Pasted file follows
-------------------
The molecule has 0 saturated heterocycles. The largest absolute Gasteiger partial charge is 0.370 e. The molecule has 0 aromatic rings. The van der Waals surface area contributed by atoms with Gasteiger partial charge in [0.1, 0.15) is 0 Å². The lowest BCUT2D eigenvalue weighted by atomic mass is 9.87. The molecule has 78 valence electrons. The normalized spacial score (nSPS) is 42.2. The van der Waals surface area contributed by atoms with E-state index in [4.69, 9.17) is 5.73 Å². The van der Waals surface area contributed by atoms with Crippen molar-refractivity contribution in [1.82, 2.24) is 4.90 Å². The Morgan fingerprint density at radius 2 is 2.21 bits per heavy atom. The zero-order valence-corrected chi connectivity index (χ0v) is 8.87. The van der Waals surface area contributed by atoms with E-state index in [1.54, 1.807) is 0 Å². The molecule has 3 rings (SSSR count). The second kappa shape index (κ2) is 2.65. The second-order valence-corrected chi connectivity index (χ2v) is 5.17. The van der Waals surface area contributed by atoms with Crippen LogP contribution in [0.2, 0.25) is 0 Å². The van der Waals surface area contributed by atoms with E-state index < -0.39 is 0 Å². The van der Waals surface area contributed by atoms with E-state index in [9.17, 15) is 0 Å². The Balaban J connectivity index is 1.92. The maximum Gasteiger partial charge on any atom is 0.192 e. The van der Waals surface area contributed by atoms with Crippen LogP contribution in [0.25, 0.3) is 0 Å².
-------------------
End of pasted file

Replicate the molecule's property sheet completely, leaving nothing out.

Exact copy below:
The molecule has 0 saturated heterocycles. The largest absolute Gasteiger partial charge is 0.370 e. The molecule has 0 aromatic rings. The van der Waals surface area contributed by atoms with Gasteiger partial charge in [0.1, 0.15) is 0 Å². The lowest BCUT2D eigenvalue weighted by atomic mass is 9.87. The molecule has 78 valence electrons. The normalized spacial score (nSPS) is 42.2. The van der Waals surface area contributed by atoms with E-state index in [4.69, 9.17) is 5.73 Å². The van der Waals surface area contributed by atoms with Crippen molar-refractivity contribution in [1.82, 2.24) is 4.90 Å². The Morgan fingerprint density at radius 2 is 2.21 bits per heavy atom. The zero-order valence-corrected chi connectivity index (χ0v) is 8.87. The van der Waals surface area contributed by atoms with E-state index in [1.54, 1.807) is 0 Å². The molecule has 3 rings (SSSR count). The second kappa shape index (κ2) is 2.65. The second-order valence-corrected chi connectivity index (χ2v) is 5.17. The van der Waals surface area contributed by atoms with Crippen LogP contribution in [0.2, 0.25) is 0 Å². The van der Waals surface area contributed by atoms with E-state index < -0.39 is 0 Å². The van der Waals surface area contributed by atoms with E-state index in [9.17, 15) is 0 Å². The Balaban J connectivity index is 1.92. The maximum Gasteiger partial charge on any atom is 0.192 e. The van der Waals surface area contributed by atoms with Crippen LogP contribution in [0.25, 0.3) is 0 Å².